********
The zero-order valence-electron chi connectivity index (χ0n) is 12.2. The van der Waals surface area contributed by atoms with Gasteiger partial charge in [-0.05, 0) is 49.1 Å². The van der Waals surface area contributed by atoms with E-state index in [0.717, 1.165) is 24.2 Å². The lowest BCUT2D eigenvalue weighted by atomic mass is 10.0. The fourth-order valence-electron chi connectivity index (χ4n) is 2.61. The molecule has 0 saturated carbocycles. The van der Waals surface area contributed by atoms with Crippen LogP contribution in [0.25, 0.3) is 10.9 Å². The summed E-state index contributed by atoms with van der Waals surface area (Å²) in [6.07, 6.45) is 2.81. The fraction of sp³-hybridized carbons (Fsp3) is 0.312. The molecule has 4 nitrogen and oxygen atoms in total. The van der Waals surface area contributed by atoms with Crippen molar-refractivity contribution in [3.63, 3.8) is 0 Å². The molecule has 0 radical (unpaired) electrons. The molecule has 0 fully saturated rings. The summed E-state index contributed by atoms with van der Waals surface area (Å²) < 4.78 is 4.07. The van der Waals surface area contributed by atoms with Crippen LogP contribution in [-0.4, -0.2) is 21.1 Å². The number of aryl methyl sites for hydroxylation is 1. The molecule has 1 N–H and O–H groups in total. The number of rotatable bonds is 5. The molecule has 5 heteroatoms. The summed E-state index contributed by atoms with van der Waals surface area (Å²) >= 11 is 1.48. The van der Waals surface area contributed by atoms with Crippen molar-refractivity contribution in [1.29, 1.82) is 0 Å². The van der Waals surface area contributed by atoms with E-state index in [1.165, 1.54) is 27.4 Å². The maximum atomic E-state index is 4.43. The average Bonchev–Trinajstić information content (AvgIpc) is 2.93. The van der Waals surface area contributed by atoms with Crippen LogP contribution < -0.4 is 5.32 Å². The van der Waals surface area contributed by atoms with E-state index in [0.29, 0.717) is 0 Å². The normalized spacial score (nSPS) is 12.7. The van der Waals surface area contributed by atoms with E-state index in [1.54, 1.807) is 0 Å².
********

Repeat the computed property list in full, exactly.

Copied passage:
The zero-order valence-electron chi connectivity index (χ0n) is 12.2. The van der Waals surface area contributed by atoms with Gasteiger partial charge in [-0.05, 0) is 49.1 Å². The van der Waals surface area contributed by atoms with E-state index in [0.717, 1.165) is 24.2 Å². The lowest BCUT2D eigenvalue weighted by atomic mass is 10.0. The fourth-order valence-electron chi connectivity index (χ4n) is 2.61. The molecule has 0 saturated carbocycles. The van der Waals surface area contributed by atoms with Crippen LogP contribution in [0.25, 0.3) is 10.9 Å². The summed E-state index contributed by atoms with van der Waals surface area (Å²) in [6.07, 6.45) is 2.81. The fraction of sp³-hybridized carbons (Fsp3) is 0.312. The molecule has 4 nitrogen and oxygen atoms in total. The van der Waals surface area contributed by atoms with Crippen molar-refractivity contribution in [3.63, 3.8) is 0 Å². The molecule has 0 radical (unpaired) electrons. The molecule has 0 fully saturated rings. The summed E-state index contributed by atoms with van der Waals surface area (Å²) < 4.78 is 4.07. The van der Waals surface area contributed by atoms with Crippen LogP contribution in [-0.4, -0.2) is 21.1 Å². The number of aryl methyl sites for hydroxylation is 1. The molecule has 1 N–H and O–H groups in total. The number of rotatable bonds is 5. The molecule has 5 heteroatoms. The summed E-state index contributed by atoms with van der Waals surface area (Å²) >= 11 is 1.48. The van der Waals surface area contributed by atoms with Crippen molar-refractivity contribution in [1.29, 1.82) is 0 Å². The van der Waals surface area contributed by atoms with E-state index in [1.165, 1.54) is 27.4 Å². The maximum atomic E-state index is 4.43. The average Bonchev–Trinajstić information content (AvgIpc) is 2.93. The van der Waals surface area contributed by atoms with Crippen LogP contribution < -0.4 is 5.32 Å². The van der Waals surface area contributed by atoms with E-state index in [0.29, 0.717) is 0 Å². The normalized spacial score (nSPS) is 12.7. The van der Waals surface area contributed by atoms with E-state index in [1.54, 1.807) is 0 Å².